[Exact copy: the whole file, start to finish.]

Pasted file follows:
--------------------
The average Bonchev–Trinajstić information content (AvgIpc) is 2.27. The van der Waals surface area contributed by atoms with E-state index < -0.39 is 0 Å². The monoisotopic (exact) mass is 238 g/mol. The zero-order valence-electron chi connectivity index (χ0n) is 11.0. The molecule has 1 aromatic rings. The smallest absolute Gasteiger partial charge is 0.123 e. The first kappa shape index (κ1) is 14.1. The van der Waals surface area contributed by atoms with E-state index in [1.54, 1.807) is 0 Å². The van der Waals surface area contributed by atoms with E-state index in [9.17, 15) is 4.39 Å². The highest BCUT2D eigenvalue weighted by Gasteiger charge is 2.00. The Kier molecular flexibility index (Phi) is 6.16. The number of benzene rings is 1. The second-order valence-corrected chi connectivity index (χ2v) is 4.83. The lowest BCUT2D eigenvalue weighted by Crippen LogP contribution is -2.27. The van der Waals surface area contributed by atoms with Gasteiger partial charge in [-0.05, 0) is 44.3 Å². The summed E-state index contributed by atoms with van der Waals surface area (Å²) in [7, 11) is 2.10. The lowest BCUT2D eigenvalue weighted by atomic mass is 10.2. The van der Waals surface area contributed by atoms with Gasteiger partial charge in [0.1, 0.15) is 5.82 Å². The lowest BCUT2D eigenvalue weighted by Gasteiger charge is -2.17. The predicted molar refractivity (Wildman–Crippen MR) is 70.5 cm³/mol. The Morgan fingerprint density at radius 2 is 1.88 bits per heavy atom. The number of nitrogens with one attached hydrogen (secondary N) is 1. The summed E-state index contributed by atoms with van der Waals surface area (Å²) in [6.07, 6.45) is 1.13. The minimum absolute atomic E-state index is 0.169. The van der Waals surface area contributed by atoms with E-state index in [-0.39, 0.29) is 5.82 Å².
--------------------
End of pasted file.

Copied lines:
The average Bonchev–Trinajstić information content (AvgIpc) is 2.27. The van der Waals surface area contributed by atoms with E-state index < -0.39 is 0 Å². The monoisotopic (exact) mass is 238 g/mol. The zero-order valence-electron chi connectivity index (χ0n) is 11.0. The molecule has 1 aromatic rings. The smallest absolute Gasteiger partial charge is 0.123 e. The first kappa shape index (κ1) is 14.1. The van der Waals surface area contributed by atoms with E-state index in [1.54, 1.807) is 0 Å². The van der Waals surface area contributed by atoms with E-state index in [9.17, 15) is 4.39 Å². The highest BCUT2D eigenvalue weighted by Gasteiger charge is 2.00. The Kier molecular flexibility index (Phi) is 6.16. The number of benzene rings is 1. The second-order valence-corrected chi connectivity index (χ2v) is 4.83. The lowest BCUT2D eigenvalue weighted by Crippen LogP contribution is -2.27. The van der Waals surface area contributed by atoms with Gasteiger partial charge in [-0.05, 0) is 44.3 Å². The summed E-state index contributed by atoms with van der Waals surface area (Å²) in [7, 11) is 2.10. The lowest BCUT2D eigenvalue weighted by atomic mass is 10.2. The van der Waals surface area contributed by atoms with Gasteiger partial charge in [0.1, 0.15) is 5.82 Å². The lowest BCUT2D eigenvalue weighted by Gasteiger charge is -2.17. The predicted molar refractivity (Wildman–Crippen MR) is 70.5 cm³/mol. The Morgan fingerprint density at radius 2 is 1.88 bits per heavy atom. The number of nitrogens with one attached hydrogen (secondary N) is 1. The summed E-state index contributed by atoms with van der Waals surface area (Å²) in [6.07, 6.45) is 1.13. The minimum absolute atomic E-state index is 0.169. The van der Waals surface area contributed by atoms with E-state index in [-0.39, 0.29) is 5.82 Å².